Obama seeks Syria strike allies in Sweden and Russia
(AFP) US President Barack Obama left for Europe on Tuesday, seeking tacit support for a plan to strike Syria without a UN mandate and a looming confrontation with Vladimir Putin.
Obama headed for Sweden and the G20 summit in Russia after making important political headway at home when top Republican leaders firmly backed his plan to punish President Bashar al-Assad for a chemical weapons attack.
The decision by House Speaker John Boehner and his right hand man Eric Cantor, represented a rare gesture of unity in deeply divided Washington, and left Obama aides increasingly hopeful of securing a vote for action in Congress next week.
In turn, the closing of the political ranks, despite public opinion running hard against a new US intervention in the Middle East, appeared to increase the chances of eventual military action and to shore up Obama.
The US president decided to seek congressional approval in a surprise development on Saturday. He says he is ready to launch "limited" action despite Russia's decision to prevent the UN Security Council framing a mandate for action.
Obama will arrive in Stockholm early Wednesday in a somewhat delicate position -- as a Nobel peace laureate on a mission to sell a military intervention in the home city of the Nobel Foundation, and will face pressure to explain his motives over Syria.
He may reprise some of the arguments he made when he picked up his Nobel prize in Oslo in 2009, when he effectively made a case for when a US president may choose to wage war -- to protect American security, for humanitarian reasons, or to prevent the spread of weapons of mass destruction.
Obama does not currently have any one-on-one meetings scheduled with Putin but the two leaders will run into each other at the inevitable photocalls of the G20. The US president warned Tuesday that Assad had violated a vital international norm by using chemical weapons.
"That poses a serious national security threat to the United States and to the region," Obama said.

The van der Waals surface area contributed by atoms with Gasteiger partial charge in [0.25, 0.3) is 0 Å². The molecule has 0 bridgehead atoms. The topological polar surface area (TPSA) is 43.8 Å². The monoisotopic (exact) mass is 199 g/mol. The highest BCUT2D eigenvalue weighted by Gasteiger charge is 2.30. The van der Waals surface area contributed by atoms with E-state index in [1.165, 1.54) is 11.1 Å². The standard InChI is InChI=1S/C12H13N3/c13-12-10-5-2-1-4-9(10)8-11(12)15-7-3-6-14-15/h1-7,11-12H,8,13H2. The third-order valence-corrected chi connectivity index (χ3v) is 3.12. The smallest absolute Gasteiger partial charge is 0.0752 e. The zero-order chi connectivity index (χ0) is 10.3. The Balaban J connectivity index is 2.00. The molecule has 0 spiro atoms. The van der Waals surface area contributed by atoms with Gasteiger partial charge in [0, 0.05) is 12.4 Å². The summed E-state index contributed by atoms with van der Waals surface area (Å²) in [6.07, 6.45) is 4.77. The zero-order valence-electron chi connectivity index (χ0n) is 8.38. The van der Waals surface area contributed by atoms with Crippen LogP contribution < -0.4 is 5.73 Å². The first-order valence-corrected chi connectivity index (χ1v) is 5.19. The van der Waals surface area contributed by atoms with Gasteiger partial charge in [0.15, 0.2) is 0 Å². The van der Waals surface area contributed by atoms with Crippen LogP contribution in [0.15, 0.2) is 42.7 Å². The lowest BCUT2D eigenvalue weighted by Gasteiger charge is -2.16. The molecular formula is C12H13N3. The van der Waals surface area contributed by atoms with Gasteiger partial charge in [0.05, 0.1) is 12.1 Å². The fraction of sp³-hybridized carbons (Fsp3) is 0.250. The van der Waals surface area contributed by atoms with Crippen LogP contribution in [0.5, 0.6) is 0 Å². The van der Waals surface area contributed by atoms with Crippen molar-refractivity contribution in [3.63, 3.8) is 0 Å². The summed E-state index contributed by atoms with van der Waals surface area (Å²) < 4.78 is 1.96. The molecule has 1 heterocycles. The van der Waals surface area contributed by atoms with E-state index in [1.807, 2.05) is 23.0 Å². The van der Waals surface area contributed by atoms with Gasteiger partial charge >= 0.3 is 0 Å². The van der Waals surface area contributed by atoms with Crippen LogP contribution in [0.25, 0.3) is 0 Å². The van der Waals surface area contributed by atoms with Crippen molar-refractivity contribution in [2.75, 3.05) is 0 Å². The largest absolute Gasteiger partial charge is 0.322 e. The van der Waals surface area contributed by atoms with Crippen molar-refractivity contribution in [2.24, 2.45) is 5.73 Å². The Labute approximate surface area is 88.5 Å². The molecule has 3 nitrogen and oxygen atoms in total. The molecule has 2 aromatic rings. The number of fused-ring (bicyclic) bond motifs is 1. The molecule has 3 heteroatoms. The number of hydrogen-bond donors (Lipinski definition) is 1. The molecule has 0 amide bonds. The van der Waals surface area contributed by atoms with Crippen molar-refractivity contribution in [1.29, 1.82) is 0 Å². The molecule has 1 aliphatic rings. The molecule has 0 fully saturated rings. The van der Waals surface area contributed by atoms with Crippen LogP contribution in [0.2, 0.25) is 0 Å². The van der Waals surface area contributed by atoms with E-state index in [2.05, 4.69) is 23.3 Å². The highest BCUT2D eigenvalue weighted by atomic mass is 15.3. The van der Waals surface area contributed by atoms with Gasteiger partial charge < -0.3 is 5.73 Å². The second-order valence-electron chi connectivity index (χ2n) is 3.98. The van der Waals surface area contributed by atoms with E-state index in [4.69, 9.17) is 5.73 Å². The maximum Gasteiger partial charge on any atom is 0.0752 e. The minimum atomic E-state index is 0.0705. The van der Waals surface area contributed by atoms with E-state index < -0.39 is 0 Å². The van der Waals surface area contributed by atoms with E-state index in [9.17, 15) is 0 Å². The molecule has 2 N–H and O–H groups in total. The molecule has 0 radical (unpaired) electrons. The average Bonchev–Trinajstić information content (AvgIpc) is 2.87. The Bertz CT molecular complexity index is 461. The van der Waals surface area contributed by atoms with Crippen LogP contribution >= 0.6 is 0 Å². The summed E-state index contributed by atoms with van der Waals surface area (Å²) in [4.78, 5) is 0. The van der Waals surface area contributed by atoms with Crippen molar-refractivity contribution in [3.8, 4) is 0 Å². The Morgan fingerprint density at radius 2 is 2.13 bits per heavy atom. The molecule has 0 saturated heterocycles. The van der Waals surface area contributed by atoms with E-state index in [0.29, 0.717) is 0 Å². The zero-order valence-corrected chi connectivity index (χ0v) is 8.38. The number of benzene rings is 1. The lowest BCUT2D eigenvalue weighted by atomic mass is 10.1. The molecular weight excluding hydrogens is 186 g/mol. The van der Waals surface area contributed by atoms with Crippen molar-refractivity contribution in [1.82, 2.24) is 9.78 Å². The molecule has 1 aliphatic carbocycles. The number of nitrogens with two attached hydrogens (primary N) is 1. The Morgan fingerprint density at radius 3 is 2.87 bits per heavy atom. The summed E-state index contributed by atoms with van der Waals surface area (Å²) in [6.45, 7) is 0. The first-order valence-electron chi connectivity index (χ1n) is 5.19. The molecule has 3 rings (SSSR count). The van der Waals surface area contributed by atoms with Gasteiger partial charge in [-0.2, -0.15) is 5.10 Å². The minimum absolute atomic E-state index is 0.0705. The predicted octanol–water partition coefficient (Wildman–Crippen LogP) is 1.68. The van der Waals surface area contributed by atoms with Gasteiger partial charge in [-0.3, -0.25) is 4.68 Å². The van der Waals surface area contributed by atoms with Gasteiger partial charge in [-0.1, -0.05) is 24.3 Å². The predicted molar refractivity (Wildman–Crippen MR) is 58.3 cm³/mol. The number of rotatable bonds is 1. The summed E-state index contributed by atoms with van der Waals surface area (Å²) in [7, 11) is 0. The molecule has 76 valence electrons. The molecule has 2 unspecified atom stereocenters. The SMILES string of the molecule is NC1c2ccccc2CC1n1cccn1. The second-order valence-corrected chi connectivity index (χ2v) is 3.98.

"And as a consequence, Assad and Syria needs to be held accountable."
Obama will leave Washington at a crucial time, as his administration wages an intense campaign to convince lawmakers to back a Syria operation expected to include limited cruise missile strikes aimed at "degrading" Assad's military capacity.
Officials say however, that with press conferences in Sweden planned for Wednesday and in Russia on Friday, the president will be able to make forceful interventions in the debate back home.
Vice President Joe Biden has canceled travel, remaining in Washington to continue the lobbying effort on Capitol Hill, while Secretary of State John Kerry will engage House of Representatives members in a hearing on Wednesday.
In St Petersburg for a G20 summit for developed and developing nations suddenly overtaken by the crisis over the chemical weapons attack in a Damascus suburb on August 21, Obama will seek support for his strategy for a "proportional" military response.
He will meet Britain's Prime Minister David Cameron for the first time since parliament in London effectively vetoed a military contribution to the Syrian operation by America's closest ally.
Obama will also see French President Francois Hollande, who has stood firm in support of the US action and is willing to fight alongside Washington.
Another key European ally, German Chancellor Angela Merkel, who is expected to win re-election later this month will also be there and will press for meaningful United Nations action on Syria, despite Russian obstruction.
And Obama's public encounters with host Putin -- who he recently referred to as a "bored kid" at the back of the classroom -- will be closely watched, amid what analysts say is clear personal distrust between the two leaders.
Putin has ridiculed as "nonsense" the US claims that Assad was behind the chemical weapons attacks which Washington said killed more than 1,400 people, and warned that US strikes could destabilize the entire Middle East.
Relations between the Kremlin and the White House are considered as brittle as they have been since the end of the Cold War.
When he arrives in Stockholm, Obama will hold talks with Sweden's Prime Minister Fredrik Reinfeldt, in the first-ever bilateral visit by an incumbent US president to the country.
They will discuss climate change, defense and security cooperation and trade and development, as well as key foreign policy challenges including Syria and Egypt, a senior US official said.
Obama will then celebrate the life of Raoul Wallenberg, the Swedish diplomat who rescued thousands of Jews from Nazi-occupied Hungary, on the first day of Rosh Hashanah, the Jewish New Year.
On Wednesday evening, Obama will attend a dinner hosted by Sweden for the President of Finland and the prime ministers of Denmark, Iceland and Norway.